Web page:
Miss Manners: Next time, treat the employee contagious with compassion

Dear Miss Manners: During the trip, my husband and I decided to stay for the night. I called a large chain hotel for half price. As I spoke, the clerk asked to put me on hold. It's been a long time, but I thought he had to wait for someone at the counter.

A few minutes later, we arrived at the hotel. The same woman was at the desk. In the middle of our discussion, he apologized and went behind. It was, once again, a very long wait, and when it finally came out, I asked if there was something wrong.

"I'm sick," he said. I asked her if she meant her stomach. Was. I asked if it was contagious, and she said, "I hope not." I was horrified and withdrew from the counter, saying I did not want to get sick. He said he understood and asked his manager to wait for me, then he came back to the back again. I waited and waited and no one came out. I guess he was throwing up again.

I told my husband I just wanted to leave. He was very annoyed with me, but we left. He said I was terribly rude and embarrassed about the way I reacted physically.

My main concern was not to capture what he had. In addition to being right in front of her, she would have managed my credit card, the room keys, the pen and the documents that I would have to handle myself.

Was I rude? I did not want to get sick. How else should I handle the situation?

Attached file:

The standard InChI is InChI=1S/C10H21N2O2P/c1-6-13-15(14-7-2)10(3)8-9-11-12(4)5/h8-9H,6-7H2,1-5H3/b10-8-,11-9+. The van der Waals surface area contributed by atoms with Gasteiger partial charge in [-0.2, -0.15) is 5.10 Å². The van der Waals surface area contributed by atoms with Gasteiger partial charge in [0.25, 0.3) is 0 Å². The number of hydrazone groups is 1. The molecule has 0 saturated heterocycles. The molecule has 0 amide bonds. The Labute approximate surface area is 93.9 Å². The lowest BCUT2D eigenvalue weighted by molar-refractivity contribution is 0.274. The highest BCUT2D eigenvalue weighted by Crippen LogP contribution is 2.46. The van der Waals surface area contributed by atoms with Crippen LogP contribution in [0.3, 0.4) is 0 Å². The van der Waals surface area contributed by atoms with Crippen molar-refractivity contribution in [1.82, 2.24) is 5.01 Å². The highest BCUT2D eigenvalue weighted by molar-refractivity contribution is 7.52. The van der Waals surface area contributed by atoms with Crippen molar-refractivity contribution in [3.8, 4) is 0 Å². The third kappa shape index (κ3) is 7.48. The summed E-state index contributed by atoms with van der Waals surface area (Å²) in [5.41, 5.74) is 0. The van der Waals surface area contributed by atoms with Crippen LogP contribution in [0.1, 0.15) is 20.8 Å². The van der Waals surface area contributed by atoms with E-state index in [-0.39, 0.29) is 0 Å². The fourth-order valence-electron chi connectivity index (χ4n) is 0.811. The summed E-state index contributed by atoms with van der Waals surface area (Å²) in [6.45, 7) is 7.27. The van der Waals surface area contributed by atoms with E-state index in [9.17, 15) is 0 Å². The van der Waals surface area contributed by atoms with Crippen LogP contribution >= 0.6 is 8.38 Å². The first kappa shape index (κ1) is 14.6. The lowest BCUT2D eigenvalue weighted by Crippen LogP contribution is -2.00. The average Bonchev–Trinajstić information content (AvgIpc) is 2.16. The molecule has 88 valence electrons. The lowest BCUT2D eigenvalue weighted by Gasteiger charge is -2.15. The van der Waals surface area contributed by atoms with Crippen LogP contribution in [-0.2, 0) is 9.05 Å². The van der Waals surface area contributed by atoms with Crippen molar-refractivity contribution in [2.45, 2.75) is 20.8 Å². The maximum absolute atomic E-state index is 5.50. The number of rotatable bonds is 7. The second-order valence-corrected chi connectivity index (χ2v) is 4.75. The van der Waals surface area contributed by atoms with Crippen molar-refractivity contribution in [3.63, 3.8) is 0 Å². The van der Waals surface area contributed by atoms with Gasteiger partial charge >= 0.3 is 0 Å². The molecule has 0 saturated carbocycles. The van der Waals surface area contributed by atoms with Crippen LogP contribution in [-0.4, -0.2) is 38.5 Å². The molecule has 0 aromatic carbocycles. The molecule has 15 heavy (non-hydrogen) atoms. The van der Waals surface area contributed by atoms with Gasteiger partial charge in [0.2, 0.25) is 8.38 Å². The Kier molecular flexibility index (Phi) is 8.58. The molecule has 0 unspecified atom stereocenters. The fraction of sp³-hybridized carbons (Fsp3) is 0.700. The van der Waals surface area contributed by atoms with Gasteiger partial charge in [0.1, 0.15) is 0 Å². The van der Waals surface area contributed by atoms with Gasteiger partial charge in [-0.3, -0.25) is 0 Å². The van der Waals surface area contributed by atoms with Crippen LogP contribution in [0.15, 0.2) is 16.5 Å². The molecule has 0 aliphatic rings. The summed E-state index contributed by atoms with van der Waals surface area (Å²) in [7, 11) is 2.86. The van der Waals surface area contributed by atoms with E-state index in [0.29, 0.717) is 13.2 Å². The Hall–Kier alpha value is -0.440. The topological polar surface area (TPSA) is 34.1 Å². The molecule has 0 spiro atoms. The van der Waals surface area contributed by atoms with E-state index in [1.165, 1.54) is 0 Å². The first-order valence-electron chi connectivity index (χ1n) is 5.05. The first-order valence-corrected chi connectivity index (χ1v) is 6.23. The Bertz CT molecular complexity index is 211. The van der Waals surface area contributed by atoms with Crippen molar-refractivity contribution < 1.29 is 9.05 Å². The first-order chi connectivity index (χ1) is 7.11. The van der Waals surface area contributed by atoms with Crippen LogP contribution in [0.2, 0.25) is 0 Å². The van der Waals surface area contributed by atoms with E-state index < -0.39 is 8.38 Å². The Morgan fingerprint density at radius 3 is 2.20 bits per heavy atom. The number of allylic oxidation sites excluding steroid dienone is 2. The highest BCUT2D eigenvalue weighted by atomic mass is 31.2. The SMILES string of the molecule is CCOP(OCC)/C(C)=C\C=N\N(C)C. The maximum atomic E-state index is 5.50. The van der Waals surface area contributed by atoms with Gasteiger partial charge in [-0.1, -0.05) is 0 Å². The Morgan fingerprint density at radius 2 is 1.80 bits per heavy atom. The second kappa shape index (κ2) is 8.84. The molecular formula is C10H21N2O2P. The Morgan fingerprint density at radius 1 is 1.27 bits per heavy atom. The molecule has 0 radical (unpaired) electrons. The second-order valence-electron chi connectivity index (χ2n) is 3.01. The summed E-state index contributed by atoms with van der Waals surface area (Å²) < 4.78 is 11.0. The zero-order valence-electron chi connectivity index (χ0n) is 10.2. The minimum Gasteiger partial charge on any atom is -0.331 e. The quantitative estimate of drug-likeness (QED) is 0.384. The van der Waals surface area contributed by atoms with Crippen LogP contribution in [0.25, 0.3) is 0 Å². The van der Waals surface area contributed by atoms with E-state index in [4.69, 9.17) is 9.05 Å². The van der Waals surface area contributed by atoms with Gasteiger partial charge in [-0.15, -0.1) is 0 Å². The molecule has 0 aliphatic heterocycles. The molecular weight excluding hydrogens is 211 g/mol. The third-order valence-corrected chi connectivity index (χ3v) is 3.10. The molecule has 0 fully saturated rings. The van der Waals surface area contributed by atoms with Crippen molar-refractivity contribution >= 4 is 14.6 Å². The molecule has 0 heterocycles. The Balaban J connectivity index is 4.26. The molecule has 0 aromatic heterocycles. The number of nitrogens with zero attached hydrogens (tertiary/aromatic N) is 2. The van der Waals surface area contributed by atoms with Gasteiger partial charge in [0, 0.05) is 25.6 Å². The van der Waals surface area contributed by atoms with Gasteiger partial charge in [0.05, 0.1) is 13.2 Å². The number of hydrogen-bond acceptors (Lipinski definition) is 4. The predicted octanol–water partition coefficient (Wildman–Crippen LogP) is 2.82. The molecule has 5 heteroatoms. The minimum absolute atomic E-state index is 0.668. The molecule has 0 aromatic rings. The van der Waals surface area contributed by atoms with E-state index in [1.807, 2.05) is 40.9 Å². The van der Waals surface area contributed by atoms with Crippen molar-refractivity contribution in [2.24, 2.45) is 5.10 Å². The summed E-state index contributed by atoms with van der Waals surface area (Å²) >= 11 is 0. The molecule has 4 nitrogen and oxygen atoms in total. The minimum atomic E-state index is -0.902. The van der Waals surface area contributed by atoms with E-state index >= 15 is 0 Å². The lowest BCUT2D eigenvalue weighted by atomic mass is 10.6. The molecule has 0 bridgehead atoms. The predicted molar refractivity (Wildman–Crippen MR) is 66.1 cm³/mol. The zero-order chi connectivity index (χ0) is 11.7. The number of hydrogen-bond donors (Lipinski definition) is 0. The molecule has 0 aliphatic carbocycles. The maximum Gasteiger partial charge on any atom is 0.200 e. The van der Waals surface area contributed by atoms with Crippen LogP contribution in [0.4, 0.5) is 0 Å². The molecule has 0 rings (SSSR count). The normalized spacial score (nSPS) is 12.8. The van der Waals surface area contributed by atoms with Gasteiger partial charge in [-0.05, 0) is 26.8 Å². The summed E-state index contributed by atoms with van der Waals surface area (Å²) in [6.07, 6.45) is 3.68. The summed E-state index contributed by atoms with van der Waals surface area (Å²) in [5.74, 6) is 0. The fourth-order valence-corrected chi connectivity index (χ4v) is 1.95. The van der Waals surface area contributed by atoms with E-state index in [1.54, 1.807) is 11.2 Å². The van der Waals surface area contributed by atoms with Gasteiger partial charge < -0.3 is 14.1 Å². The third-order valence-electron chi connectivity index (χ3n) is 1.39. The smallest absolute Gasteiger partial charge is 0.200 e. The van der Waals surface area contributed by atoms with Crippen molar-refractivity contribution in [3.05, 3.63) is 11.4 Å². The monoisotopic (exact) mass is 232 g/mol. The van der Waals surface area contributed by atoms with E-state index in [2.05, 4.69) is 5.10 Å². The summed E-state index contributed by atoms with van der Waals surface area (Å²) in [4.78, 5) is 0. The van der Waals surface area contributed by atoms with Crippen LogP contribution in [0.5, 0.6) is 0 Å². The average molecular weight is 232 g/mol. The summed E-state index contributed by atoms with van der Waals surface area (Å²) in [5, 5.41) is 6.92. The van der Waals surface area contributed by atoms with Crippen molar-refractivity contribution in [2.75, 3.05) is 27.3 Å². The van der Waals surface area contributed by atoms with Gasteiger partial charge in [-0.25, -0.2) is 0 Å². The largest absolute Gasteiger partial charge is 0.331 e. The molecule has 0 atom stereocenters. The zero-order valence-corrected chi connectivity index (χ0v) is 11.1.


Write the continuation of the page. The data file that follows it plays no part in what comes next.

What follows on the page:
With at least a semblance of polite concern for the person who is actually ill before being consumed with the remote probability of his illness.

Dear Miss Manners: What does "elegant shades of white" mean for formal wear?

That the bride is the very unusual combination dictatorial, but eager to be overshadowed.

Dear Miss Manners: If a gift is given, is it ever appropriate for the donor to tell the recipient that more time and effort has been deduced in the gift than he could have ever encountered? ("Believe it or not, it took all day to find the right one for you.")

On the one hand, since it is the thought that matters, the recipient may want to know the amount of thought ("It was so kind of you!"). On the other hand, such revelations can tarnish the gift and come out like crass fishing for thanks.

Although there is a direct inquiry ("How long did it take to make it?"), Is it permissible to respond directly or is the deflection ("Oh, was not it a problem, really") the favorite answer?

"Oh, I had so much fun find / sort / cut out this gift for you. I hope you like it. "If you ask for more details, Miss Manners will allow you to indulge modestly, indulge, not luxuriate.

The new Miss Manners columns are published Monday through Saturday at washingtonpost.com/advice. You can send questions to Miss Manners on her website, missmanners.com.

2018, by Judith Martin

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